WhatsApp Files Lawsuit in India over
New Laws That Impact User Privacy
May 26, 2021
WhatsApp has filed a lawsuit
challenging the Indian government’s new rules that require the Facebook-owned
messaging platform to make people’s messages traceable, a move it says would
undermine the privacy of users.
The lawsuit was filed as India brought sweeping new regulations into force on
Wednesday to make social media and technology companies, that have tens of
millions of users in the country, more accountable for content on their
One of the new rules would require messaging platforms to identify the “first
originator of information” when authorities demand it. WhatsApp wants that
regulation blocked saying that it undermines citizens’ fundamental right to
In a statement issued after the lawsuit was filed, the government said it
respects the right to privacy as a fundamental right but "no Fundamental Right,
including the Right to Privacy, is absolute and it is subject to reasonable
The statement by the Ministry of Electronics and Information Technology said the
requirement to disclose the origin of a particular message will only arise in
the case of “prevention, investigation or punishment” of very serious offences.
With over 40 million users, India is one of the biggest markets for the
messaging platform. It has said that it is committed to protecting the privacy
of people’s personal messages.
“Technology and privacy experts have determined that traceability breaks
end-to-end encryption and would severely undermine the privacy of billions of
people who communicate digitally,” WhatsApp says in a blog post on its website.
It said that a government “that chooses to mandate traceability is effectively
mandating a new form of mass surveillance.”
Technology experts in New Delhi called the lawsuit by WhatsApp significant.
“This is one of the most significant lawsuits for privacy and it has
implications not just for Indian users but globally. What will be debated in
court is -- can privacy of all users be compromised because there might be a
legitimate demand from law enforcement agencies for information on one user or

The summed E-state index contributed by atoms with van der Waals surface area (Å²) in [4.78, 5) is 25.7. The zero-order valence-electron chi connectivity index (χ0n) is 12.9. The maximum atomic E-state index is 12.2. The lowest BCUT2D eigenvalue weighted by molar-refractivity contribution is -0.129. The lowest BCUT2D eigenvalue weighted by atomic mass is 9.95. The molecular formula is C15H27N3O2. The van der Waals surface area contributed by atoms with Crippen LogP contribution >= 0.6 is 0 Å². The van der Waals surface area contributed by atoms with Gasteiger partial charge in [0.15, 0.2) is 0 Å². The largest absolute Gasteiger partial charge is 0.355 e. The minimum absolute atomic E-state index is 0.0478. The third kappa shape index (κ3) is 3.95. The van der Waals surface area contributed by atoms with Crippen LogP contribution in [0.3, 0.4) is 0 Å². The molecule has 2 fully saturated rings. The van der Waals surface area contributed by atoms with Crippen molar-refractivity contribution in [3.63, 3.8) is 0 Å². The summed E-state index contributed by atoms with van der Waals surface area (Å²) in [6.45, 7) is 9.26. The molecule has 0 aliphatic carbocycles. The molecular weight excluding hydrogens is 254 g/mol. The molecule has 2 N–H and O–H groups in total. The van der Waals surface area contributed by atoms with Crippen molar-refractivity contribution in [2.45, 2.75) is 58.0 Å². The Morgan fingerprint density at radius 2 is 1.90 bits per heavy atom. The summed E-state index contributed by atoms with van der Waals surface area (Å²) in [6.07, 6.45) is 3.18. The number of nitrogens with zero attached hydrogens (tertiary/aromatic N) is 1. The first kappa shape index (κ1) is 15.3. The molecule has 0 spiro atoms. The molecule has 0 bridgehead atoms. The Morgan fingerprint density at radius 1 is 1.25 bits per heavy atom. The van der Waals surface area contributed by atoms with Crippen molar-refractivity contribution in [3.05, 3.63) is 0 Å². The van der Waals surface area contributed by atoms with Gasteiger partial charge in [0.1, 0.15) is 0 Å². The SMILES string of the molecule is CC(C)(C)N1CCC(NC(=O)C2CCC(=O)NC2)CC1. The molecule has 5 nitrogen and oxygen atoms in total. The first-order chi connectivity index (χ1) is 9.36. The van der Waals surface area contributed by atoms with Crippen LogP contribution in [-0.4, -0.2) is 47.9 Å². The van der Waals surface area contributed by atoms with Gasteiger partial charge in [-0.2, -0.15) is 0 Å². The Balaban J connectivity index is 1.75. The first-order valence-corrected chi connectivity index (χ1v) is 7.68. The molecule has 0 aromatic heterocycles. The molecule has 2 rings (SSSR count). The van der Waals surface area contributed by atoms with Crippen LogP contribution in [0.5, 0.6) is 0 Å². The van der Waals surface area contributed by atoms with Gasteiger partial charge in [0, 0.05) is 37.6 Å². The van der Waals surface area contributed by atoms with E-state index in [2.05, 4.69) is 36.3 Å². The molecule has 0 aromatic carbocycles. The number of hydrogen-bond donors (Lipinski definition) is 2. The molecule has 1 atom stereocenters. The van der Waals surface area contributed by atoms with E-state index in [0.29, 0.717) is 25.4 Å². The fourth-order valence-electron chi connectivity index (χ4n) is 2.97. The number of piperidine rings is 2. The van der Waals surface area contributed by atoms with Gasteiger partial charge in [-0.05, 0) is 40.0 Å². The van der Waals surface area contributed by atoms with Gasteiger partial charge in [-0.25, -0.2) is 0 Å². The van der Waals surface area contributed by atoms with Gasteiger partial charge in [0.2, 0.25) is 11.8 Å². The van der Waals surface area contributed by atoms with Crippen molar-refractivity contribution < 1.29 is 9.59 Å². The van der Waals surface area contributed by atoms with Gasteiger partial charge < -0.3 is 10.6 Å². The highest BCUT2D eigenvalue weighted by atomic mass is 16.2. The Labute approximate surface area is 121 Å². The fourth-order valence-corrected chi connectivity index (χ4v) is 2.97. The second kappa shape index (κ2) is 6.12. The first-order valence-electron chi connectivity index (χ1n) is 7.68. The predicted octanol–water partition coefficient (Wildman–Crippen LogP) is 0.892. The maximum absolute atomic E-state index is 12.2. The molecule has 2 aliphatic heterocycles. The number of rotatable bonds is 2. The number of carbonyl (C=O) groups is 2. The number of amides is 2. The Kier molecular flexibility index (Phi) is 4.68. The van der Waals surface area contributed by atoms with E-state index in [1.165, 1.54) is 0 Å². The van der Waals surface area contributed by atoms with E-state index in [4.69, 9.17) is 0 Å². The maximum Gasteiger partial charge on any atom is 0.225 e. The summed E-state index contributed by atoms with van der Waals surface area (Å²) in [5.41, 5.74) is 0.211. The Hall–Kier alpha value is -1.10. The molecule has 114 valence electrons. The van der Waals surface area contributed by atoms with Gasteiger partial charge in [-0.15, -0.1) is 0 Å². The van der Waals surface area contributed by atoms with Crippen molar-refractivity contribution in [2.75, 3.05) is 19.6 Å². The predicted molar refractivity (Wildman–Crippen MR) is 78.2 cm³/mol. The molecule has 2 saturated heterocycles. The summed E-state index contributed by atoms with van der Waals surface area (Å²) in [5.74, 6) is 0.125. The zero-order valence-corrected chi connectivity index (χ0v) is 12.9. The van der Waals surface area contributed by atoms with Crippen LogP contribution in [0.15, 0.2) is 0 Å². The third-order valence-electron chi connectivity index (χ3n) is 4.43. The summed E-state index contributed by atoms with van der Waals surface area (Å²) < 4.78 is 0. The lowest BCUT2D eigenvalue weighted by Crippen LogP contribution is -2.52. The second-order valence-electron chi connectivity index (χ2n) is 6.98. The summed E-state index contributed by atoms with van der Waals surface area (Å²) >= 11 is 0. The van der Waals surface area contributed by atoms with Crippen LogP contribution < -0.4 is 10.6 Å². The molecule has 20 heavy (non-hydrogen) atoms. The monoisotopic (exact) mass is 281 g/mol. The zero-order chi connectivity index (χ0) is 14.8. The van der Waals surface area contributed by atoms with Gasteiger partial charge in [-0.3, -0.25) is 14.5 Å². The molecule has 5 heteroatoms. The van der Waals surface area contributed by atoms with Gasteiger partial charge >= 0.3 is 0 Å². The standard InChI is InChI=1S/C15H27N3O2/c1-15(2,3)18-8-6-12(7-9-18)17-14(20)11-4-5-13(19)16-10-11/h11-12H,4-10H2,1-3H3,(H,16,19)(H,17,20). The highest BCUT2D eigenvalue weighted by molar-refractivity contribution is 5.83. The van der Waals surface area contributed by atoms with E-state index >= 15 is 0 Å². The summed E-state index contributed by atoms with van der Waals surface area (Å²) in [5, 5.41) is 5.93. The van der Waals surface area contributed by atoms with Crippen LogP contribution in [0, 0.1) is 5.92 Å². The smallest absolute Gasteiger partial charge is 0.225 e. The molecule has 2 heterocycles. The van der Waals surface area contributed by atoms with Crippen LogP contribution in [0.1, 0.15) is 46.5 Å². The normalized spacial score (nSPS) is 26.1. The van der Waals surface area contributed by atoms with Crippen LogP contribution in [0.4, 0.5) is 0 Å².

one message,” said Nikhil Pahwa, a digital rights activist and founder of
technology publication Medianama. “Basically many governments around the world
don’t want these kind of encrypted platforms because these platforms are blind
to them and do not allow mass surveillance."
The sweeping new rules that were announced in February give the government more
power to order social media companies, digital media and streaming platforms to
remove content that it considers unlawful and require them to help with police
investigations in identifying people who post “misinformation.” The employees of
the companies in India can be held criminally liable for failing to comply with
the government’s requests.
media companies in India have been facing a tougher environment as the
government seeks to regulate content posted online, which has become one of the
most important spaces to express dissenting views.
A spokesman for the opposition Congress Party, Abhishek Manu Singhvi, said the
new rules were “extremely dangerous” for free speech and creativity, "unless
extreme restraint is exercised" in implementing them.
Critics accuse the government of trying to stifle online criticism and point to
its requests to Twitter last month to remove several tweets including some that
were critical of the government’s handling of the pandemic ravaging India. The
government had said the messages could incite panic and were misinformation.
Police also turned up at the local offices of Twitter in New Delhi on Monday to
serve notice to the company concerning an investigation into the tagging of some
government official's tweets as "manipulated media."